• The number of shares that the corporation is authorized to issue, itemized by class (if any) and with preferences, limitations, and relative rights of each class designated
  • The name and address of each incorporator (must also sign the articles)

If a corporation wants to amend its articles of incorporation, it must file articles of amendment to the secretary of state that specify:

  • The name of the corporation
  • The text of each amendment adopted
  • If an amendment provides for an exchange, reclassification, or cancellation of issued shares, provisions for implementing the amendment (if not contained in the amendment itself)
  • The date when each amendment was adopted
  • If an amendment was adopted by the incorporators or board of directors without shareholder action, a statement to that effect and that shareholder action was not required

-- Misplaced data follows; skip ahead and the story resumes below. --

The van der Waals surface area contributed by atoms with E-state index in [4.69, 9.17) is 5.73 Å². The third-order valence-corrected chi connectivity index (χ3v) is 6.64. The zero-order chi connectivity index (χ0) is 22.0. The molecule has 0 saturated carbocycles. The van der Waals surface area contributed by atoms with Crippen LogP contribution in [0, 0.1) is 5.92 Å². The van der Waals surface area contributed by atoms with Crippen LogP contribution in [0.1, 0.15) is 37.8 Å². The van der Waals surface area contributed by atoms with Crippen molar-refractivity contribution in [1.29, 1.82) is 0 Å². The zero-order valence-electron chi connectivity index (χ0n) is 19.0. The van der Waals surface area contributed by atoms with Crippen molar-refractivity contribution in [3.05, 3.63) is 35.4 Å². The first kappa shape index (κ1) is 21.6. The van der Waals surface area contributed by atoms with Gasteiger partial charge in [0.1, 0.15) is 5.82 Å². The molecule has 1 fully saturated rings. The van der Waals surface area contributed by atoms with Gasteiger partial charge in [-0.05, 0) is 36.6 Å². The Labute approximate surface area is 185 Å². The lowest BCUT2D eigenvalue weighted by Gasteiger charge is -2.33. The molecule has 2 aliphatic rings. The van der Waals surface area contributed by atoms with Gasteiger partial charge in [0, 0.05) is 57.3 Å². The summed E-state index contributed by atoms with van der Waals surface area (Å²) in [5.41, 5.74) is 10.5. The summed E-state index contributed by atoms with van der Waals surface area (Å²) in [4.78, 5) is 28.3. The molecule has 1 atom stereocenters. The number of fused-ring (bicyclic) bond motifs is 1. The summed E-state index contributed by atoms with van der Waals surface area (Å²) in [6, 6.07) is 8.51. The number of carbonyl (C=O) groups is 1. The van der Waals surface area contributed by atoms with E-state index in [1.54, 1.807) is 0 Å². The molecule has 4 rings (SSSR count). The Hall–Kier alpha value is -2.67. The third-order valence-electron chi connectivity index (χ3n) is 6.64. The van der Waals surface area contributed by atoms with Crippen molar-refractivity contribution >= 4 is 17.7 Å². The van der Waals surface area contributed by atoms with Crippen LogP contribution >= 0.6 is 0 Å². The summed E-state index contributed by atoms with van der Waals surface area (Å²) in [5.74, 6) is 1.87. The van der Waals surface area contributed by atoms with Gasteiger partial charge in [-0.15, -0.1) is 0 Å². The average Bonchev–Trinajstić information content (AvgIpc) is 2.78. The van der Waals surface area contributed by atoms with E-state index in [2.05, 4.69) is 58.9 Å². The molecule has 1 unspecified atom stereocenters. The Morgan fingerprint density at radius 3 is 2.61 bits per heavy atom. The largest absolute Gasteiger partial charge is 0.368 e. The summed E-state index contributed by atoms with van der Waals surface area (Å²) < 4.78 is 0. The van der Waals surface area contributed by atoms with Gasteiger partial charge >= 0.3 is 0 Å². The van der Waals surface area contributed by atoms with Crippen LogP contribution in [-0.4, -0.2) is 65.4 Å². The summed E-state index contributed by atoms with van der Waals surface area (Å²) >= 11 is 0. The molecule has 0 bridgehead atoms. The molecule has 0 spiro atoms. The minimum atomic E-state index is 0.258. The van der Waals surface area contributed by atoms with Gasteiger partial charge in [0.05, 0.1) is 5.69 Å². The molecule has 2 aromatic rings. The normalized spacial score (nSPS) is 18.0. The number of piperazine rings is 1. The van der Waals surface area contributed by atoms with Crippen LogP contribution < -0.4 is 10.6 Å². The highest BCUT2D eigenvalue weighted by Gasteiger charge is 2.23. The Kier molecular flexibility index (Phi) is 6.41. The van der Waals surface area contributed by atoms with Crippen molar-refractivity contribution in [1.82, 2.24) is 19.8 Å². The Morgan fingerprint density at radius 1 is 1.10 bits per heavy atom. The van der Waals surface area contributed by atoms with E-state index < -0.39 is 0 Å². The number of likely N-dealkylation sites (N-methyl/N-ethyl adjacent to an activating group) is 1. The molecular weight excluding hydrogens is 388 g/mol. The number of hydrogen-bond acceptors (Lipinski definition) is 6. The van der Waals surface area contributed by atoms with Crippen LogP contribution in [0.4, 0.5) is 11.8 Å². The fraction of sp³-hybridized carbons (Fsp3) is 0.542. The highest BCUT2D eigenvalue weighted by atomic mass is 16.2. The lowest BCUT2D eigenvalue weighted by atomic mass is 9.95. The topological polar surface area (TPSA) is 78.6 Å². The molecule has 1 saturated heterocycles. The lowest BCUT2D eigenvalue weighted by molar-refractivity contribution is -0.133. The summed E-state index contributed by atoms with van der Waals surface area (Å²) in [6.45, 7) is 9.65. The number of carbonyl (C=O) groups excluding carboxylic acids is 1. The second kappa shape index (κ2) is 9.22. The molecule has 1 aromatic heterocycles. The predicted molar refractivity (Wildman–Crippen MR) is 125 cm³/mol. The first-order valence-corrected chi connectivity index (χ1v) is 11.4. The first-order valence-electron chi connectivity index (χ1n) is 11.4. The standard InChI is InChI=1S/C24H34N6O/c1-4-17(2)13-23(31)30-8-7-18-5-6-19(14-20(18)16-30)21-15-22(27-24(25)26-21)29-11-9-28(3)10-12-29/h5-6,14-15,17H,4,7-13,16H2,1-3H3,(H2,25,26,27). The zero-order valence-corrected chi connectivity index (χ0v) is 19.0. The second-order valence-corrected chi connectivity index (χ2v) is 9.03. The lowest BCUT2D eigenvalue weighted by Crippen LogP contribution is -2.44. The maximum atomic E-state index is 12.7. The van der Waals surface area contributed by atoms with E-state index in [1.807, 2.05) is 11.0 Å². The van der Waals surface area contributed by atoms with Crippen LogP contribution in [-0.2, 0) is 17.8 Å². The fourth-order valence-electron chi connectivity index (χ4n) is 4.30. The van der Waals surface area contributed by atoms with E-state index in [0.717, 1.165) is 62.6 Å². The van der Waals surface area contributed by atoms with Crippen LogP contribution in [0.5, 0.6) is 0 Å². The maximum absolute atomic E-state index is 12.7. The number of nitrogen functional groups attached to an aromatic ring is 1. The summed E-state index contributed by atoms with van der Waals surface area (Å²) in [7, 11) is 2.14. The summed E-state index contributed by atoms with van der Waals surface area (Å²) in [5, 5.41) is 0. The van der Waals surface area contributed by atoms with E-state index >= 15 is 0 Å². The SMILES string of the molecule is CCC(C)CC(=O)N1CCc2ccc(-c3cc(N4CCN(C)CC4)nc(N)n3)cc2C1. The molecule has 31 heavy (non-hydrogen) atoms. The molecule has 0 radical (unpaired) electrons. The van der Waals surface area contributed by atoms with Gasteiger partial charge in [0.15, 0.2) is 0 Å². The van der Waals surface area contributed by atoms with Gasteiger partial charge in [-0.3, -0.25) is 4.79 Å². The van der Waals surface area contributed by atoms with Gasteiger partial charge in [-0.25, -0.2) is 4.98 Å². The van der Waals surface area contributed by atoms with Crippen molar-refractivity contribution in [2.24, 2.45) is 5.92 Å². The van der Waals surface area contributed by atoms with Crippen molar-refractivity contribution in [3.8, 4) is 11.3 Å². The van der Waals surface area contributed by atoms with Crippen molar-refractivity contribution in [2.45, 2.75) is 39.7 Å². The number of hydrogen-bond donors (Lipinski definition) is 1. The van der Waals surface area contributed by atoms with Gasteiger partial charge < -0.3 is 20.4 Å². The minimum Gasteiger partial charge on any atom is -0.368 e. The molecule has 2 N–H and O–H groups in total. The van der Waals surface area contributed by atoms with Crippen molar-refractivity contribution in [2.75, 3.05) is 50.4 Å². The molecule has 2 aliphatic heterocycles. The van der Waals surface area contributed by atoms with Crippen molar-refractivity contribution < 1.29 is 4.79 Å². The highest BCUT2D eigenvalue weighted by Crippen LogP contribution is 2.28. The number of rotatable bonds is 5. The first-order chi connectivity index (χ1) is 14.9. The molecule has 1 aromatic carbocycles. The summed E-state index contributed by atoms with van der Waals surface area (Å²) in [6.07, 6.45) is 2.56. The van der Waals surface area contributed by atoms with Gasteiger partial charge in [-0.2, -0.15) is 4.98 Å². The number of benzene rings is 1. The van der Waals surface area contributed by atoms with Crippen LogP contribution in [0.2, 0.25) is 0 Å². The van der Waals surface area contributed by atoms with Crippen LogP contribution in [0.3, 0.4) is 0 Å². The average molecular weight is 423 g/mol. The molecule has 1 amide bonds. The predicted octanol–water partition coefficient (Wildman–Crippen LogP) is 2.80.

• If an amendment was approved by the shareholders, the number of votes entitled to be cast by each separate voting group and the number of votes actually cast by each group, as well as the total number of votes cast for and against the amendment by each voting group

Registered Agent and Office

Every Wyoming corporation must have a registered agent in the state—the person or office designated to receive official state correspondence, both administrative and legal. The registered agent is required to be listed in and sign the articles of incorporation, indicating acceptance of the appointment as registered agent. The articles must also be accompanied by a separate written consent signed by the registered agent.